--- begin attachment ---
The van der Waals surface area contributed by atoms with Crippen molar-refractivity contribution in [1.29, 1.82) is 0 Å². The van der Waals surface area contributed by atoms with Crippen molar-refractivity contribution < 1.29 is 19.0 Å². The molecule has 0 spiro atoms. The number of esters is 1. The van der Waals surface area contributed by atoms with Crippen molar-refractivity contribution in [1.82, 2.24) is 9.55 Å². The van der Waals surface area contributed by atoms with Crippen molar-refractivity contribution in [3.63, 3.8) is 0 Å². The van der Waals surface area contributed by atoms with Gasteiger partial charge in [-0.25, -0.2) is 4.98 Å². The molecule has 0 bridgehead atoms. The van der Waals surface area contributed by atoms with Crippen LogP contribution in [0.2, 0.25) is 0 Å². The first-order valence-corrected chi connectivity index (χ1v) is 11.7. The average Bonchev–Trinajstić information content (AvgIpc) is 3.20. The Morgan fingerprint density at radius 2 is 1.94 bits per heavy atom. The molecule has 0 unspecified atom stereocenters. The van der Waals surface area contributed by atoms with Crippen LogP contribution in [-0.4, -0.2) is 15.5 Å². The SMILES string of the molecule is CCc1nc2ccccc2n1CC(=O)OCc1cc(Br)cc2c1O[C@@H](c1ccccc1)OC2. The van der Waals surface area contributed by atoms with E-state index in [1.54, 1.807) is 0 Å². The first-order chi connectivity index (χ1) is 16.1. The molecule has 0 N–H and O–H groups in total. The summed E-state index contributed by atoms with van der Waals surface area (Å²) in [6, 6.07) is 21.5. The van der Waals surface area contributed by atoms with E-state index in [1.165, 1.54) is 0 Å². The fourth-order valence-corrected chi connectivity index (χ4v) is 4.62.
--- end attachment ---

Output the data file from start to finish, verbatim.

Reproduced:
The van der Waals surface area contributed by atoms with Crippen molar-refractivity contribution in [1.29, 1.82) is 0 Å². The van der Waals surface area contributed by atoms with Crippen molar-refractivity contribution < 1.29 is 19.0 Å². The molecule has 0 spiro atoms. The number of esters is 1. The van der Waals surface area contributed by atoms with Crippen molar-refractivity contribution in [1.82, 2.24) is 9.55 Å². The van der Waals surface area contributed by atoms with Crippen molar-refractivity contribution in [3.63, 3.8) is 0 Å². The van der Waals surface area contributed by atoms with Gasteiger partial charge in [-0.25, -0.2) is 4.98 Å². The molecule has 0 bridgehead atoms. The van der Waals surface area contributed by atoms with Crippen LogP contribution in [0.2, 0.25) is 0 Å². The first-order valence-corrected chi connectivity index (χ1v) is 11.7. The average Bonchev–Trinajstić information content (AvgIpc) is 3.20. The Morgan fingerprint density at radius 2 is 1.94 bits per heavy atom. The molecule has 0 unspecified atom stereocenters. The van der Waals surface area contributed by atoms with Crippen LogP contribution in [-0.4, -0.2) is 15.5 Å². The SMILES string of the molecule is CCc1nc2ccccc2n1CC(=O)OCc1cc(Br)cc2c1O[C@@H](c1ccccc1)OC2. The van der Waals surface area contributed by atoms with E-state index in [1.54, 1.807) is 0 Å². The first-order chi connectivity index (χ1) is 16.1. The molecule has 0 N–H and O–H groups in total. The summed E-state index contributed by atoms with van der Waals surface area (Å²) in [6, 6.07) is 21.5. The van der Waals surface area contributed by atoms with E-state index in [1.165, 1.54) is 0 Å². The fourth-order valence-corrected chi connectivity index (χ4v) is 4.62.